Chia seeds boast a host of benefits including being filling, hunger abating, energizing, and improving colon health all while being easy to consume. With recordings of use as long ago as 3500 B.C, chia originated with the Aztecs. In fact, it was both a main staple of their diet and considered sacred and given as a sacrifice to their gods. The word chia translates as “strength”. The Aztec warriors consumed it to give them strength and stamina. Many years later, it became a big part of the Mexican Tarahumara tribe. They believe it is how they are able to have super-human running endurance. The tribe is known for running very long distances and they believe this is made possible by their consumption of chia seeds.
Chia seeds are a whole-grain food with a very mild, nutty flavor. You can enjoy them whole or ground, raw or soaked. When soaked or used in liquid recipes, chia seeds absorb 10-12 times their weight in liquid, creating a natural thickener. About two tablespoons (28 grams) of raw chia seeds boast a full 11 grams of fiber, 4 grams of protein, 9 grams of fat (5 of which are omega-3s), 18% RDI of calcium, 30% RDI of magnesium, and 27% RDI of phosphorus, making them really good for your bones. And they provide all of this for only 136 calories!
Due to the high fiber content, chia seeds have many health benefits. They can increase fullness, slow the absorption of food (thereby helping to reduce hunger) and improve gut health by feeding gut flora and improving motility of the small and large intestines. Healthy gut bacteria and improved motility both work together to reduce the risk of colon cancer, to improve the absorption of nutrients and to strengthen the immune system. In addition to all this, the soluble fiber can help lower total blood cholesterol levels by lowering low-density lipoprotein, or “bad” cholesterol levels. Furthermore, studies also have shown that high-fiber foods may have other heart-health benefits, such as reducing blood pressure and inflammation.
There are a number of ways to use them. For instance, they can be eaten raw by sprinkling them on cooked oatmeal, a salad, yogurt, or in stir-fry. They can be soaked and consumed in juice, water, pudding, smoothies, or overnight oats. Because of their ability to absorb both water and fat, they can be used to thicken sauces and as egg substitutes in recipes. See below for three simple, whole food/minimally processed recipes and begin enjoying them today.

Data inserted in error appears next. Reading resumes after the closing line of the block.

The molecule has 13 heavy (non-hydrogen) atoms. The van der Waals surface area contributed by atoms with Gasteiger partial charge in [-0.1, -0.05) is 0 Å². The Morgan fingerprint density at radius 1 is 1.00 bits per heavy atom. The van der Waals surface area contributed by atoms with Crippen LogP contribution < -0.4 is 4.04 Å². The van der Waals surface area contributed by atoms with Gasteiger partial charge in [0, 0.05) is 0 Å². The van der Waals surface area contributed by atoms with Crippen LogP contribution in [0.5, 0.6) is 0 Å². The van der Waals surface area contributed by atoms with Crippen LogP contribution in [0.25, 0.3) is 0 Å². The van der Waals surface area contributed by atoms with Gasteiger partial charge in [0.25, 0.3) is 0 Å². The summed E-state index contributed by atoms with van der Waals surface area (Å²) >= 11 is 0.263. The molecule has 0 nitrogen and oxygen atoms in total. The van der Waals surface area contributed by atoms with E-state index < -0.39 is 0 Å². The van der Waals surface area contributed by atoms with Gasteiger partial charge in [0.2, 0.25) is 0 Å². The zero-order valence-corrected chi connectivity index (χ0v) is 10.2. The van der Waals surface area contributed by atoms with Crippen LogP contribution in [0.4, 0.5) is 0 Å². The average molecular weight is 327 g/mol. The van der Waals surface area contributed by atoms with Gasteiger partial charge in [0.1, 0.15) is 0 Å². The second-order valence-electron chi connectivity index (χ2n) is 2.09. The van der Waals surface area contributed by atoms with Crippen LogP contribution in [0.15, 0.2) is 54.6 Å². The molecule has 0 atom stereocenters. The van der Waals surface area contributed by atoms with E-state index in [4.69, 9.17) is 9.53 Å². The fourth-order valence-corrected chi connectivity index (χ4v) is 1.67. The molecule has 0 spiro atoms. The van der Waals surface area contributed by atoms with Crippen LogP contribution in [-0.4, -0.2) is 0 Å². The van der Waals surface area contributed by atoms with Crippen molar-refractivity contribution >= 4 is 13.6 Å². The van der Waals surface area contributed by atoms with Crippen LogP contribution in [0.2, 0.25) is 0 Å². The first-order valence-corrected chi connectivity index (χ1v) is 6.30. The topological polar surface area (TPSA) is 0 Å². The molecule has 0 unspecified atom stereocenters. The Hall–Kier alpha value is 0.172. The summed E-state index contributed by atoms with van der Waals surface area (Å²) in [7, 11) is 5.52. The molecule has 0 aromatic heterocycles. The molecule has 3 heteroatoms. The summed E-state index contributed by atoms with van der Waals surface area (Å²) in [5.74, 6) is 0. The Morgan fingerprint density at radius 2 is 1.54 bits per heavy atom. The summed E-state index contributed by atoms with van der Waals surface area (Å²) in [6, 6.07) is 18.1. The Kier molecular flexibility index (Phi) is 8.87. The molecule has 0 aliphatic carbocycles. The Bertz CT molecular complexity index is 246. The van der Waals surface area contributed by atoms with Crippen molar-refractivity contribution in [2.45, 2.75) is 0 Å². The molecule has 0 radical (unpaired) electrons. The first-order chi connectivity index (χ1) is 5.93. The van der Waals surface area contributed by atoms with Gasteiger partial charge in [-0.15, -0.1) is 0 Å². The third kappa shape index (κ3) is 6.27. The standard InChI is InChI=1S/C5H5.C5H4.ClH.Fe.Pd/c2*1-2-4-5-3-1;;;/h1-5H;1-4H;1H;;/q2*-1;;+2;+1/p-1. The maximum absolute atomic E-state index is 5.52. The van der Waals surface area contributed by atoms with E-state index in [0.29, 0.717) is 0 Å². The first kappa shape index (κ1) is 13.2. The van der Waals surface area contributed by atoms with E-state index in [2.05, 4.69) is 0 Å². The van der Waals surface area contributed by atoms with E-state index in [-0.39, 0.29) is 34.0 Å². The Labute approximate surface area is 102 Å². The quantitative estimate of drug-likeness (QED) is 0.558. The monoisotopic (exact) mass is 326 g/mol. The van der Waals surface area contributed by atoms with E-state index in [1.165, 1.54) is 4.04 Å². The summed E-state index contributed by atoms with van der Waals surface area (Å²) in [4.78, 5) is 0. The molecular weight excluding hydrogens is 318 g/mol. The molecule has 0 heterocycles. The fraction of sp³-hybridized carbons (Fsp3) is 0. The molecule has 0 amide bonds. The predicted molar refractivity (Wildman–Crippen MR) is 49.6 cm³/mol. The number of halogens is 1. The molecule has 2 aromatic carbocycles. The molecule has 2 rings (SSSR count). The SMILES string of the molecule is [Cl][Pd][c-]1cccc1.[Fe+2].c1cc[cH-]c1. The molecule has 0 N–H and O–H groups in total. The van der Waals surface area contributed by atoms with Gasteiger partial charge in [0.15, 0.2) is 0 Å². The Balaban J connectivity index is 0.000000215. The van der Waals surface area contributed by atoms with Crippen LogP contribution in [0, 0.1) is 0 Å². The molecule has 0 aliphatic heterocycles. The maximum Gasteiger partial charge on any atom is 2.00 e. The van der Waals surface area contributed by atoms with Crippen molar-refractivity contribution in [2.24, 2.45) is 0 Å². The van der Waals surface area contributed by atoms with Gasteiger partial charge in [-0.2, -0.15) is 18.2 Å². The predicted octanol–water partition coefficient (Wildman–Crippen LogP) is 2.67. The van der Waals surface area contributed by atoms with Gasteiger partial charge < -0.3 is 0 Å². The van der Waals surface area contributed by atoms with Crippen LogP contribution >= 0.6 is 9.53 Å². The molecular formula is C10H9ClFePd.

No Sugar Added Chocolate Pudding
2 cups almond milk, plain, unsweetened
1 medium banana
¼ cup chia seeds
2 tablespoons cocoa powder
First, blend all ingredients on high speed until smooth. Then, place in refrigerator for at least two hours or up to 5 days. It will thicken as it sits.
Blueberry Overnight Oats
2 cups old fashioned rolled oats
2 tablespoons chia seeds
2½ cups unsweetened almond milk
3 tablespoons pure maple syrup or honey
1 cup fresh blueberries
top with almonds, pecans or coconut flakes for crunch, optional
First, place the oats, chia seeds, almond milk and maple syrup or honey in a large bowl and then stir together until combined. Then, cover and store in the fridge overnight. In the morning, stir in blueberries, leaving some for garnish, if desired, and divide into jars or bowls. Enjoy cold or heated.
Top with nuts or coconut flakes, if desired, serve and enjoy!
*Will keep in the refrigerator for up to 5 days
Chia Banana Pancakes
4 medium bananas
1 tablespoon butter, melted
3 tablespoons chia seeds
1/3 cup whole grain flour
1 ½ teaspoons baking powder
2 tablespoons milk
1 cup mashed strawberries
First, peel and mash bananas. Next, whisk in the rest of the ingredients, except strawberries. Then, heat a large skillet over medium heat and spray with cooking oil. Next, pour 2 tablespoons batter per pancake on the pan and cook until bubbly and firm. Finally, flip and cook another minute or so, until golden brown.
Serve warm with the mashed strawberries on top.